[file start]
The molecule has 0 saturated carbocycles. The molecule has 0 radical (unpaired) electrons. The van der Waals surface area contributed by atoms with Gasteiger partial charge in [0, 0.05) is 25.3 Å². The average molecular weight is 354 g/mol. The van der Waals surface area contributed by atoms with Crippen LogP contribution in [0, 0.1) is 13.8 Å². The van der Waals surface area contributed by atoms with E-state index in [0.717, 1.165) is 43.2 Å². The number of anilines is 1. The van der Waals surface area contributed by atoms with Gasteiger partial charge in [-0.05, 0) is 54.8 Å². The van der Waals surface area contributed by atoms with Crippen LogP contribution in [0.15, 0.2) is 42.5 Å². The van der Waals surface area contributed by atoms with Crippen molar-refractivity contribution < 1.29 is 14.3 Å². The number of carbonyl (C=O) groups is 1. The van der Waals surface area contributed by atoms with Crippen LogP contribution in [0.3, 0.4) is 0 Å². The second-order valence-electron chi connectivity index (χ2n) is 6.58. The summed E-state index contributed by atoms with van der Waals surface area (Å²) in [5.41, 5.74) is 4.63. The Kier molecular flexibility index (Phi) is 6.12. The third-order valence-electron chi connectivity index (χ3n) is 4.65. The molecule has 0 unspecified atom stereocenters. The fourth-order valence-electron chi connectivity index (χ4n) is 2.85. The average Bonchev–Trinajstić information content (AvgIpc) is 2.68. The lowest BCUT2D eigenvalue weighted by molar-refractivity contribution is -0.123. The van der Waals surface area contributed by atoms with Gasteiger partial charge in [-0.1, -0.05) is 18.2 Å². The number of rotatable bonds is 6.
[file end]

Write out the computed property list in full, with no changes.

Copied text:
The molecule has 0 saturated carbocycles. The molecule has 0 radical (unpaired) electrons. The van der Waals surface area contributed by atoms with Gasteiger partial charge in [0, 0.05) is 25.3 Å². The average molecular weight is 354 g/mol. The van der Waals surface area contributed by atoms with Crippen LogP contribution in [0, 0.1) is 13.8 Å². The van der Waals surface area contributed by atoms with E-state index in [0.717, 1.165) is 43.2 Å². The number of anilines is 1. The van der Waals surface area contributed by atoms with Gasteiger partial charge in [-0.05, 0) is 54.8 Å². The van der Waals surface area contributed by atoms with Crippen LogP contribution in [0.15, 0.2) is 42.5 Å². The van der Waals surface area contributed by atoms with Crippen molar-refractivity contribution < 1.29 is 14.3 Å². The number of carbonyl (C=O) groups is 1. The van der Waals surface area contributed by atoms with Crippen LogP contribution in [0.3, 0.4) is 0 Å². The second-order valence-electron chi connectivity index (χ2n) is 6.58. The summed E-state index contributed by atoms with van der Waals surface area (Å²) in [5.41, 5.74) is 4.63. The Kier molecular flexibility index (Phi) is 6.12. The third-order valence-electron chi connectivity index (χ3n) is 4.65. The molecule has 0 unspecified atom stereocenters. The fourth-order valence-electron chi connectivity index (χ4n) is 2.85. The average Bonchev–Trinajstić information content (AvgIpc) is 2.68. The lowest BCUT2D eigenvalue weighted by molar-refractivity contribution is -0.123. The van der Waals surface area contributed by atoms with Gasteiger partial charge in [-0.1, -0.05) is 18.2 Å². The number of rotatable bonds is 6.